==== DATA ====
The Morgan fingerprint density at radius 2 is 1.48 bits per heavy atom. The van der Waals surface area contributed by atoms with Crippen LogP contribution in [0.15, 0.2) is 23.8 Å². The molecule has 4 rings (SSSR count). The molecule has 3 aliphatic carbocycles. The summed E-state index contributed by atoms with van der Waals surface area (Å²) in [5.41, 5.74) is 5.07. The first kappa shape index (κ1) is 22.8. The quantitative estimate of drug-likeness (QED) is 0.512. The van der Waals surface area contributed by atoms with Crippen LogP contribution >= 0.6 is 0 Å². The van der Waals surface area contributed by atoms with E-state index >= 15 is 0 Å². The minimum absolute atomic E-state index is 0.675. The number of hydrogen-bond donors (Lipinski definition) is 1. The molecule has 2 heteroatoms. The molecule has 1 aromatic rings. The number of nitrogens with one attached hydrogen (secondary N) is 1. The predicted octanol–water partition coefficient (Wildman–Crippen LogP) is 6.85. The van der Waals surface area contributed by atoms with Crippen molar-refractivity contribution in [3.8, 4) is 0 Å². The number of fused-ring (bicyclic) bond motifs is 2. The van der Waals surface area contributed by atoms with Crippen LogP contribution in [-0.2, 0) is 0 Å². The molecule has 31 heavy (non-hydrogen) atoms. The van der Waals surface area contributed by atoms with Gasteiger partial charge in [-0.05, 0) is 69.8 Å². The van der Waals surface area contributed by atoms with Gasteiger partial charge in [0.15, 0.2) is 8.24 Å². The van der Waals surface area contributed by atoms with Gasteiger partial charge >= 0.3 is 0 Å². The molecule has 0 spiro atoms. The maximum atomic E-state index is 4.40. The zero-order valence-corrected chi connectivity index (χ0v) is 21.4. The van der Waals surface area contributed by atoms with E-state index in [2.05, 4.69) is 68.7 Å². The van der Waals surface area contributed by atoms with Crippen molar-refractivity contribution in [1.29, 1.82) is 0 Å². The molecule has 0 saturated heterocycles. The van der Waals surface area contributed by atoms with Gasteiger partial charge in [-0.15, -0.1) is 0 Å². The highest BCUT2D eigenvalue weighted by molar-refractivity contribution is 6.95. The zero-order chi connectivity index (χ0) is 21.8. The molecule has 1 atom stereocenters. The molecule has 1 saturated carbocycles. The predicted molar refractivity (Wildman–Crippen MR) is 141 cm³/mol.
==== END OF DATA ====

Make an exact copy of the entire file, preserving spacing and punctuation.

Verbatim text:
The Morgan fingerprint density at radius 2 is 1.48 bits per heavy atom. The van der Waals surface area contributed by atoms with Crippen LogP contribution in [0.15, 0.2) is 23.8 Å². The molecule has 4 rings (SSSR count). The molecule has 3 aliphatic carbocycles. The summed E-state index contributed by atoms with van der Waals surface area (Å²) in [5.41, 5.74) is 5.07. The first kappa shape index (κ1) is 22.8. The quantitative estimate of drug-likeness (QED) is 0.512. The van der Waals surface area contributed by atoms with Crippen LogP contribution >= 0.6 is 0 Å². The van der Waals surface area contributed by atoms with E-state index >= 15 is 0 Å². The minimum absolute atomic E-state index is 0.675. The number of hydrogen-bond donors (Lipinski definition) is 1. The molecule has 2 heteroatoms. The molecule has 1 aromatic rings. The number of nitrogens with one attached hydrogen (secondary N) is 1. The predicted octanol–water partition coefficient (Wildman–Crippen LogP) is 6.85. The van der Waals surface area contributed by atoms with Crippen molar-refractivity contribution in [3.8, 4) is 0 Å². The number of fused-ring (bicyclic) bond motifs is 2. The van der Waals surface area contributed by atoms with Crippen LogP contribution in [-0.2, 0) is 0 Å². The molecule has 31 heavy (non-hydrogen) atoms. The van der Waals surface area contributed by atoms with Gasteiger partial charge in [-0.05, 0) is 69.8 Å². The van der Waals surface area contributed by atoms with Gasteiger partial charge in [0.15, 0.2) is 8.24 Å². The van der Waals surface area contributed by atoms with Gasteiger partial charge >= 0.3 is 0 Å². The molecule has 0 spiro atoms. The maximum atomic E-state index is 4.40. The zero-order valence-corrected chi connectivity index (χ0v) is 21.4. The van der Waals surface area contributed by atoms with E-state index in [2.05, 4.69) is 68.7 Å². The van der Waals surface area contributed by atoms with Crippen molar-refractivity contribution in [1.29, 1.82) is 0 Å². The molecule has 0 saturated heterocycles. The van der Waals surface area contributed by atoms with Gasteiger partial charge in [-0.15, -0.1) is 0 Å². The highest BCUT2D eigenvalue weighted by molar-refractivity contribution is 6.95. The zero-order chi connectivity index (χ0) is 21.8. The molecule has 1 atom stereocenters. The molecule has 1 saturated carbocycles. The predicted molar refractivity (Wildman–Crippen MR) is 141 cm³/mol.